APPEAL from the Circuit Court of Sangamon County; the Hon.
I.J. FEUER, Judge, presiding.
MR. JUSTICE CRAVEN DELIVERED THE OPINION OF THE COURT:
Following numerous hearings in this dissolution action, the trial court entered an order which, inter alia, dissolved the marriage of the parties; which awarded the wife maintenance of $200 per month; and which incorporated a previously agreed-upon property settlement into the judgment of dissolution. The husband appeals from that order, contending that the property settlement agreement should have been set aside and that the trial court improperly awarded the wife maintenance.
The husband argues that the property settlement agreement should be set aside since that settlement was procured through the fraud of the wife. The husband contends that he signed the property settlement agreement only upon the insistence of the wife and with the belief that a reconciliation would be attempted.
1 Section 502 of the Illinois Marriage and Dissolution of Marriage Act (Ill. Rev. Stat. 1977, ch. 40, par. 502) provides that the parties may enter into an amicable settlement agreement for the disposition of any property owned by either of them. That section notes that the separation agreement, with regard to property, is binding upon the court unless the court finds, after considering the circumstances of the parties and any other relevant evidence, that the separation agreement is unconscionable. Although case law has not yet construed this new section, those cases under the prior existing law noted that the law looks with favor upon the amicable settlement of property rights and is reluctant to disturb decrees based thereon. (Guyton v. Guyton (1959), 17 Ill.2d 439, 161 N.E.2d 832.) A settlement agreement, however, will be set aside and vacated if it was procured by fraud, coercion, or if contrary to any rule of law, public policy, or morals. Crawford v. Crawford (1976), 39 Ill. App.3d 457, 350 N.E.2d 103.
2 In reviewing the property settlement agreement in this case, it is apparent that such agreement was not contingent upon reconciliation. In fact, that agreement indicates quite the contrary since it provides for a detailed distribution of the property in the event of a divorce. Moreover, the manner in which the parties voluntarily agreed on the division of the property as well as the fact that the husband's attorney drafted the agreement refutes the husband's contention that he was fraudulently induced to sign the property settlement agreement. If the husband believed the property settlement to be contingent upon the reconciliation efforts, he could have had his attorney, who drafted the agreement, incorporate that provision into the settlement.
Furthermore, it is apparent that the parties anticipated that the reconciliation efforts might fail since they incorporated into the property settlement agreement the provision that the agreement would be submitted to the court for approval in the event a decree of divorce was entered between the parties. Thus, in light of the facts and circumstances of this case, it is evident that the husband was not fraudulently induced to sign the property settlement agreement, and the trial court properly denied the husband's motion to set aside that agreement.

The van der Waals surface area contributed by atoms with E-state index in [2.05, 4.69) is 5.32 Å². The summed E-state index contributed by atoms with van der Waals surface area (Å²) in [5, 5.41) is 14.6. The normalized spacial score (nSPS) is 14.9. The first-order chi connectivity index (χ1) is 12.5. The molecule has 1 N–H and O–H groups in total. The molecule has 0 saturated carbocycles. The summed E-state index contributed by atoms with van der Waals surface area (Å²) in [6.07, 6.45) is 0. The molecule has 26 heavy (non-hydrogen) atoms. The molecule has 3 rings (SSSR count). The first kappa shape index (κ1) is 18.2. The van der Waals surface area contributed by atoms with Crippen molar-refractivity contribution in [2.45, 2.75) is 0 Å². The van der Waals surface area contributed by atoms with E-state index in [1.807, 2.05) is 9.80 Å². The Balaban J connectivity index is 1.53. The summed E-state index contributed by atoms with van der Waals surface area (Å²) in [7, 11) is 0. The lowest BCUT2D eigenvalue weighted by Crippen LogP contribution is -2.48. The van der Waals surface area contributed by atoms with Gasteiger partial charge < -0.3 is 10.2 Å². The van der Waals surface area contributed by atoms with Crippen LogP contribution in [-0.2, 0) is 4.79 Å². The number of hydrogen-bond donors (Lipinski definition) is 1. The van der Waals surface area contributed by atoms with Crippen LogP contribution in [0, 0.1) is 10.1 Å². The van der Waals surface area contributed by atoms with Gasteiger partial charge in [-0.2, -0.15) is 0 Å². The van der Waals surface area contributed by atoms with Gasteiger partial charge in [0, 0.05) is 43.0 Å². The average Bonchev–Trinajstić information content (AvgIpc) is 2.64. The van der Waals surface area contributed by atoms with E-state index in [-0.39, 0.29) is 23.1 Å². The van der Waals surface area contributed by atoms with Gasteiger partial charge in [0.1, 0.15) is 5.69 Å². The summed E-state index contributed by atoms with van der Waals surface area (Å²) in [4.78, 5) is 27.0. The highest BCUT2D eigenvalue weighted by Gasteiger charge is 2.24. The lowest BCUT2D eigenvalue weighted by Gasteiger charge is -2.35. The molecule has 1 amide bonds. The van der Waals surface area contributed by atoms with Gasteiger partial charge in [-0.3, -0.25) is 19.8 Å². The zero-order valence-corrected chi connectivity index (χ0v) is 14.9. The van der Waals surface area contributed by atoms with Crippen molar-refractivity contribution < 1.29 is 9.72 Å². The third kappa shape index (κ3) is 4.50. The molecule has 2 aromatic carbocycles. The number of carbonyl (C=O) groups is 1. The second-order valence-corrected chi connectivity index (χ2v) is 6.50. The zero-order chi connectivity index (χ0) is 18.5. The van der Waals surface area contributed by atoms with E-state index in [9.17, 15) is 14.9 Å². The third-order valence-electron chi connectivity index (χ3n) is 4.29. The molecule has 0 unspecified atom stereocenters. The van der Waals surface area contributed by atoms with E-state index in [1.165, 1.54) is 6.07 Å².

With respect to the award of maintenance, the husband argues that the trial court abused its discretion. He contends that the wife has sufficient property to support herself. The husband points out that the wife is a qualified medical technician who has in the past supported their family while the husband was unemployed.
Section 504 of the Illinois Marriage and Dissolution of Marriage Act (Ill. Rev. Stat. 1977, ch. 40, par. 504) sets forth the criteria for determining whether a spouse is entitled to maintenance. Considering the evidence presented on the financial condition of both parties, in light of the criteria in section 504, it is apparent that the trial court did not abuse its discretion in awarding the wife maintenance of $200 per month. Although the wife will receive real and personal property from the settlement agreement, that property is not readily convertible into cash since it consists primarily of the family residence and personal property accumulated during the marriage. In any event, cases in other jurisdictions with similar statutes have held that a spouse is not required to consume the marital property before being entitled to maintenance. In re Marriage of Eller (Colo. App. 1976), 552 P.2d 30; In re Marriage of Powers (Mo. App. 1975), 527 S.W.2d 949.
3 In reviewing the relevant factors under section 504(b), it is obvious that the husband's monthly income is sufficient to meet his own needs while meeting the needs of the wife and his minor children. In addition, the maintenance award will aid the wife in maintaining the standard of living established during the marriage and enable her to obtain the necessary training to resume her career. Thus, in view of these factors and the other evidence presented at trial, it cannot be said that the trial court abused its discretion in awarding the wife maintenance of $200 per month.
For the foregoing reasons, the judgment of the circuit court of Sangamon County is affirmed.
REARDON, P.J., and MILLS, J., concur.